“What the fuck is going on here?” I asked my partner after I emerged from a four-hour-long nap — the longest stretch of sleep I’d enjoyed since giving birth 10 days earlier. But I knew exactly what was going on. I could see my significant other sitting casually in my nursing rocker, feeding our newborn daughter a bottle of the freebie formula some company had sent us while I was pregnant.
“I thought you’d be happy. This way, I didn’t have to wake you up. You needed the sleep,” my partner replied. He was right. I did need the sleep. I was a walking zombie. Still, I was enraged.
“Stop. Right. Now,” I said. Then, I rushed over to scoop my baby into my arms and hurled that disposable 2-ounce bottle across the room before continuing my rant. “You’re going to fuck up my milk supply if you supplement with formula behind my back!! She could get nipple confusion! What if she hates my breasts now!? Why are you doing this to me!?”
“She was hungry!” he said. “And since when do you care so much whether our kid eats breast milk or formula? I thought you were part of the ‘fed is best’ camp?”
Right again. This breast-is-best craziness wasn’t supposed to infect me. How did I become this zero-chill, exclusive-breastfeeding-is-the-only-way mom?
Throughout my pregnancy, whenever friends, family members or strangers asked if I was going to breastfeed, I’d always said, “I’m going to try my best!” I prided myself on approaching the matter rationally, understanding there was another person — my unborn daughter, whom I hadn’t even met yet — who factored into the equation. If it worked out, great. If not, I would just give the baby formula. After all, I knew many a formula-fed babies-turned-brilliant-grown-ups.
Plus, I’d done my research. From what I could gather, die-hard breasties were as unnecessarily vigilant as those women who forgo all alcohol, caffeine, sushi, deli meats and soft cheeses for 40 straight weeks during pregnancy. With the teachings of Emily Oster — the economist who famously challenged the “rules” about what a pregnant woman should and shouldn’t consume — tucked inside my proverbial back pocket, I was the relatively relaxed knocked-up lady who sipped a glass of wine and ate a slice of prosciutto flatbread here and there without an ounce of guilt.
Believing this easygoing attitude was healthiest for me (and by extension my fetus), I wanted to carry it with me into the “fourth trimester.” I wanted to trust the research that questions the breast-is-best message just as I’d embraced Oster’s well-reasoned arguments disputing preconceived notions about pregnancy.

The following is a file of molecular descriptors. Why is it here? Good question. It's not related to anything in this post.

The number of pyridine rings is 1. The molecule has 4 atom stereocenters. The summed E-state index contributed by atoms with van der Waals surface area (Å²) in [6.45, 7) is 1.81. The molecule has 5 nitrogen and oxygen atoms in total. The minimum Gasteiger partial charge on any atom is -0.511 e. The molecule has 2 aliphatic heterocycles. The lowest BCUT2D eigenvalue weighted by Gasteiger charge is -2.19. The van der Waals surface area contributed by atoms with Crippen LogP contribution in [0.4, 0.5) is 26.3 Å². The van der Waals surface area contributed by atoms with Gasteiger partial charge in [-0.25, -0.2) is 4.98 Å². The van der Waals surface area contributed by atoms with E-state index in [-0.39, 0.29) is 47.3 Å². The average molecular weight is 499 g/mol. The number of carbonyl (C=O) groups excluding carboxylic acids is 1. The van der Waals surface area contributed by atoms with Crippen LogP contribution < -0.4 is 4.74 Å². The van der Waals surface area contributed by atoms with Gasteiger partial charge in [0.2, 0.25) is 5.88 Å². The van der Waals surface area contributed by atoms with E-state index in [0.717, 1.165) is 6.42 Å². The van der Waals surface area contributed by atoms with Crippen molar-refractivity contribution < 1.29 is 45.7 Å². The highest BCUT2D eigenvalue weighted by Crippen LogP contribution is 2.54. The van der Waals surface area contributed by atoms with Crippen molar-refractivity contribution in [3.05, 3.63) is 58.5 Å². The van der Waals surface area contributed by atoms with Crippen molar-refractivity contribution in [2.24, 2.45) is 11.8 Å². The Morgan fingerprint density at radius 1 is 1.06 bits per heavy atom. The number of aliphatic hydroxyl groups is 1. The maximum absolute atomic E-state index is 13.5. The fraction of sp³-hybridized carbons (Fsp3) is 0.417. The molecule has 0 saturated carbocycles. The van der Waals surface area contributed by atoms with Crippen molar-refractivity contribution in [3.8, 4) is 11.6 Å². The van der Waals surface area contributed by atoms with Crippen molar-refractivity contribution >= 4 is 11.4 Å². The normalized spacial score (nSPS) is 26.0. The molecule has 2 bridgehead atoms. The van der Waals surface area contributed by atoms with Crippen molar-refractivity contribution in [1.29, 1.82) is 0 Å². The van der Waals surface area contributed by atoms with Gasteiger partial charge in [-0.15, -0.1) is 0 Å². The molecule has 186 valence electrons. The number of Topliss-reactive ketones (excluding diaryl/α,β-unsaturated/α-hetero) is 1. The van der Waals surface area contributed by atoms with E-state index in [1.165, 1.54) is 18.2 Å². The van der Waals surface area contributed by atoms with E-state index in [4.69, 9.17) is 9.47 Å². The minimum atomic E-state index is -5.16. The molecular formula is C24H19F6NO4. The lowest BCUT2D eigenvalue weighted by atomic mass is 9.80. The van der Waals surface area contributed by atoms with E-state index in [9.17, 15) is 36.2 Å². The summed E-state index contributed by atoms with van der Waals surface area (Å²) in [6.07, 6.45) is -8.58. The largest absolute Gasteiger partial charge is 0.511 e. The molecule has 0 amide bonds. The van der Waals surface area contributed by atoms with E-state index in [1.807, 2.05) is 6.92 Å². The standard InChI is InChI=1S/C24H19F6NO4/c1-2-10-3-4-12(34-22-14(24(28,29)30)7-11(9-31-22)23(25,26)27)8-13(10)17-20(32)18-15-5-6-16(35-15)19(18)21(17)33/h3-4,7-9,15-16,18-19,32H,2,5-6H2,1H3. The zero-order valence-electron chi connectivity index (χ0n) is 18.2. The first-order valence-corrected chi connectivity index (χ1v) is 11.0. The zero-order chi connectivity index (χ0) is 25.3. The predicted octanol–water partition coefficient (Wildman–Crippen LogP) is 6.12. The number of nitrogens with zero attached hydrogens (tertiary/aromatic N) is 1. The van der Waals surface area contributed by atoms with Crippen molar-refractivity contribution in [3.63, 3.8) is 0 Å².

Indeed, there’s plenty of evidence to counter the philosophy that breast milk is absolutely necessary if parents want the absolute best for their babies. In The Case Against Breastfeeding, Hanna Rosin derails popular assumptions surrounding breast milk after examining dozens of related studies. If anything, she says, the medical literature “shows that breastfeeding is probably, maybe a little better…” but the conclusions of scientists look nothing like the breast-is-best fanaticism that dominates popular literature on the issue.
I was supposed to just go with the alternative if breastfeeding proved difficult (it did). And I was supposed to be calm and collected if and when I walked in on my partner nourishing my baby with a bottle. So why did I freak out? Why was I suddenly so obsessed with breastfeeding exclusively? How exactly did society penetrate me with its breast-is-best propaganda?
Breastfeeding is hard. But the trouble I experienced early on didn’t deter me from exhausting myself, physically or mentally, in the name of this allegedly natural process. Instead, my nursing nightmare seemed to propel me further into the must-feed-my-baby-a-boob-juice-only-diet vortex.
Baffling — unless you consider the hormones at play. Lisa Grace Byrne puts it eloquently: “For many of us, our journey into and through motherhood is full of heavy and layered emotional experiences. These experiences all have correlating physical and hormonal counterparts.”
While it’s easy to intellectualize that breastfeeding may not be the only healthy way to feed your baby, I know now that I cannot underestimate my own biology. For whatever reason, something inside me has been driving me to breastfeed — in spite of how difficult it was to get my baby to latch at first — and six months later, in spite of how much I hate pumping at work. Is this the very drive that led me to get knocked up in the first place? I cannot say. But I definitely can’t ignore it either.
In fact, I must admit that I feel a tinge of pride every time I catch my partner gazing at me while I feed our child from my breast. And the oxytocin-laced bonding that happens whenever my baby curls up against my chest and suckles is unmistakably rewarding.
When it comes to feeding a child, I still believe that every woman should make her own choice irrespective of public opinion. But I would also advise expectant moms not to go into motherhood with too many set opinions — yes, even if your set opinion is to have no set opinions about breastfeeding. Because what I’ve learned so far is that being a parent will trample your every assumption. And because even if you’re not a slave to societal norms, your body might still hold you hostage.